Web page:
remember my first foray back into Magic quite vividly. I had been playing older, more serious card games for years since I left Magic and found it a fun and challenging break from the grind I had grown accustomed to. It didn't take long for my brain to start reworking problems that I had never even addressed back in the day.
You see, I used to be quite bad at Magic. I'm pretty good now. I've beaten Pro Tour Hall of Famers and champions alike in side drafts. I've truly figured out many Limited formats and felt so comfortable in them that I knew just when to bend the commonly accepted "rules" of pick orders—and even when to break them. I still have a long way to go to get to where I want to be, but looking back at the path I have taken, I've come a long way.
I've still never played on the Pro Tour. I like to blame this on the fact that I do coverage at many events and being gone many days of the year means missing most PTQs. I wish I had more time to play, but ever since quitting my corporate job almost two years ago, I've been scrapping to make a career in the big bad world. And the career I chose is talking, writing, recording, and commentating this lovely game that we all share in common.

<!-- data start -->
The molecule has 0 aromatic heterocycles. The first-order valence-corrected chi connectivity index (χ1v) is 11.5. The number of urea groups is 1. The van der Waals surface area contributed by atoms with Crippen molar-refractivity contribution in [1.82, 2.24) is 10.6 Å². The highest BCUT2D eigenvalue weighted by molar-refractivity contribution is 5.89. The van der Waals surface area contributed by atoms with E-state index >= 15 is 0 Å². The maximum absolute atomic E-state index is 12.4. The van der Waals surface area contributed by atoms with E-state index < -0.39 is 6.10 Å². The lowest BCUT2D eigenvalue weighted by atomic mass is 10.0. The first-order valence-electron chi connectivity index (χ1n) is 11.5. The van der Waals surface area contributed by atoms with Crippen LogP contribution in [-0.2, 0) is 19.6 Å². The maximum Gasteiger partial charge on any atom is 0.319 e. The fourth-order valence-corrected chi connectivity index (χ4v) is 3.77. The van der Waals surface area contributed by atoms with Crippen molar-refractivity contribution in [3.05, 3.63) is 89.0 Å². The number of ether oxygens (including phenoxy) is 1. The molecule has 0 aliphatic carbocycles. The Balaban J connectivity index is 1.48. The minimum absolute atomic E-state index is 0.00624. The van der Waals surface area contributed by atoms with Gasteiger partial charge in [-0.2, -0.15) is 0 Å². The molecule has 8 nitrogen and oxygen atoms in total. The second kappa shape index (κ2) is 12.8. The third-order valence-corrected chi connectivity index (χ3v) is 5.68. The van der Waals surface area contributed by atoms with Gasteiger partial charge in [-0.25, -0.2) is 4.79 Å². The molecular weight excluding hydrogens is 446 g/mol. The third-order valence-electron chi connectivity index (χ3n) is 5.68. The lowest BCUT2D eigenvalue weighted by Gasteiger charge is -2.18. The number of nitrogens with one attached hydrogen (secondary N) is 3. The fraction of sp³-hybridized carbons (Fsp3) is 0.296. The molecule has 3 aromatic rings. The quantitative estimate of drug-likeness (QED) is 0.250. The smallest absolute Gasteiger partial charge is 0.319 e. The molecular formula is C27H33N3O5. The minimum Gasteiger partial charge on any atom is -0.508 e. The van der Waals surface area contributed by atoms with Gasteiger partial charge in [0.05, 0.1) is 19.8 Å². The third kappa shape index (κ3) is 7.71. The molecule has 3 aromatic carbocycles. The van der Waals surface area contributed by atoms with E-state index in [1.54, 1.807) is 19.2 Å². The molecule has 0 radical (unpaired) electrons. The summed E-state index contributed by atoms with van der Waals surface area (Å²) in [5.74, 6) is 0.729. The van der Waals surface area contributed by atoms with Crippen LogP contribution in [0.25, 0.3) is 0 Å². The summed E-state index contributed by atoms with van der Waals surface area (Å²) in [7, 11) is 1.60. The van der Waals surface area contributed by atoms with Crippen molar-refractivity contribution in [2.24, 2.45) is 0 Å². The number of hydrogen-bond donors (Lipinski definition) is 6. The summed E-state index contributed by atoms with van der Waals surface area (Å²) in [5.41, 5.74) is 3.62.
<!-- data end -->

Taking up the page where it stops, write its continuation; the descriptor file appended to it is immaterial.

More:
Still, it really burns me that I haven't gotten to play high-level events in a while, and that it likely won't change for the foreseeable future. This path I am on now is better for me, though. I get to support myself, be a real adult, but do it covering something I find so incredibly fascinating and cool.
When I first learned to play again, I was ready to leave the old casual Magic me behind. Yes, theSnake Basket/Ashnod's Altar/Liege of the Hollows deck would have to be relegated to a dusty deck box somewhere in the closet. My gamer brain had developed too much to consider any other option but being a Nuts & Bolts Spike.
Of course, I had no clue what that was at the time.
Thankfully, Ryan Spain taught me what it was, and taught me a lot more than that during my early Magic development. Ryan's overall philosophy for me was to draft decks that attacked early and often.
This made a lot of sense, as the correct cards needed are fairly easy to identify in the draft portion. Additionally, it would keep me out of super-complex control mirror matches. Those would have to wait for later.